1914 December Uprising

1914 December Uprising
Part of the Ruvelkan Revolution.
Supporters of the Imperial cause gather in Debrecen’s central square following the uprising.
Date5 December 1914 – 7 December 1914

Imperial Separatist Victory:

Ruvelka Ruvelkan Imperial Separatists Ruvelkan Socialist Republic
Commanders and leaders
Rózsá Prohászka
Ruvelka Kátálin Dorman
Ruvelka Kristóf Barta
Ruvelka Paloma Keresztes
Endre Fehér
Zoltán Balogh
10,000 Volunteer Guard
15,000 Civil Militia
4,000 Red Volunteers
Casualties and losses
Several wounded soldiers. All imprisoned or deserted.

The 1914 December Uprising, commonly referred to as the Prohászka Uprising or the Imperial Revolt, was a revolution in Ruvelka led by the Imperial Separatist Movement of Rózsá Prohászka and Kátálin Dorman that is considered the official starting point of the historically pivotal Ruvelkan Civil War. An armed insurrection, taking place in the central Ruvelkan city of Debrecen, the December Uprising led to the establishment of the Imperial State that would eventually go on to create the Principality of Ruvelka.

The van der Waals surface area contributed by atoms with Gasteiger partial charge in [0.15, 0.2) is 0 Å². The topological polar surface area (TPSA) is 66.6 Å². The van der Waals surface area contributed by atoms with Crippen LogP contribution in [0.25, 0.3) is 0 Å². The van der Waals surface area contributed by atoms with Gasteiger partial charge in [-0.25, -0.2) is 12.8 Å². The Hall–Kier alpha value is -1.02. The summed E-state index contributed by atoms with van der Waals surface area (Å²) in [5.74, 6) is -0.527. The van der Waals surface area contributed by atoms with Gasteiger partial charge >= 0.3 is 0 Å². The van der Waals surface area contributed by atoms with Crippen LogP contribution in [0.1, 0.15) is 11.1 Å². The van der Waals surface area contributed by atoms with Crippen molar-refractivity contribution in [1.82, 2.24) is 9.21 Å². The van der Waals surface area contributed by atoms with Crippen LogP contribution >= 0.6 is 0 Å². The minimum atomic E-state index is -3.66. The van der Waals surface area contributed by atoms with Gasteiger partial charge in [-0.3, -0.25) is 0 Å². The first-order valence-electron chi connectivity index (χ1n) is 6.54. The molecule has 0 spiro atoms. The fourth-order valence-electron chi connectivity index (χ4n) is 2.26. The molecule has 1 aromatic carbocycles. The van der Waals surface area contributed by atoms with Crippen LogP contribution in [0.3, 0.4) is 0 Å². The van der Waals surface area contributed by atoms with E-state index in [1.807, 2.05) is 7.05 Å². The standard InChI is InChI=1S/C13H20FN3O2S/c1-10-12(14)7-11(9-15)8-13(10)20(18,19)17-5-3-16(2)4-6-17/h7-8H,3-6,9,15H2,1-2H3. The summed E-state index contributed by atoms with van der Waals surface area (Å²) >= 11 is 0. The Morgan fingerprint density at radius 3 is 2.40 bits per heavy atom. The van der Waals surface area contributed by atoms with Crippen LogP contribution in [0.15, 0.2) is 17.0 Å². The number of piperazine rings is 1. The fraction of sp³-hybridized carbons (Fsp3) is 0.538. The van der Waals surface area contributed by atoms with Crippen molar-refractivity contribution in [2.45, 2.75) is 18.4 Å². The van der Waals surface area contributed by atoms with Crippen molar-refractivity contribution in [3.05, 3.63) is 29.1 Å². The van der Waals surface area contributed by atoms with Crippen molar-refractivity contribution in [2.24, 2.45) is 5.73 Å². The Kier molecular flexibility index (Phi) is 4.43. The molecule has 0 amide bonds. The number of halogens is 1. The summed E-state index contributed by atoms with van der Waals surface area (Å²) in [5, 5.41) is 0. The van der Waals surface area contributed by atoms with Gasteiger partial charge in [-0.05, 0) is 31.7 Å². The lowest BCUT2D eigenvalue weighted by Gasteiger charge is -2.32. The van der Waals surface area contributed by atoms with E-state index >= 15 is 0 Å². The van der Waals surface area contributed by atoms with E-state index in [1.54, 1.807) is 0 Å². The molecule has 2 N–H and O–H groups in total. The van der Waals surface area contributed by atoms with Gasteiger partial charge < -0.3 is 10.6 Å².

It capitalized on the earlier November Revolution in Kaposvár which ended in violent clashes between protesters and government police forces resulting in several hundred deaths. The ongoing political turmoil prompted the Imperials to secure their control over central Ruvelka where their support was strongest, quickly organizing and recruiting a volunteer militia. Urban workers throughout the nation also began organizing and aligning with the the Imperials and other anti-communist movements.

The Imperials initiated the revolution with the occupation of several government buildings in Debrecen on 5 December. Several stand-offs took place between the Separatist Volunteer Guard and the soldiers of the Red Volunteer Garrison, but no shots were exchanged. After several days, severely outnumbered and cut-off from the government in Kaposvár, the Red Army forces in Debrecen were forced to surrender.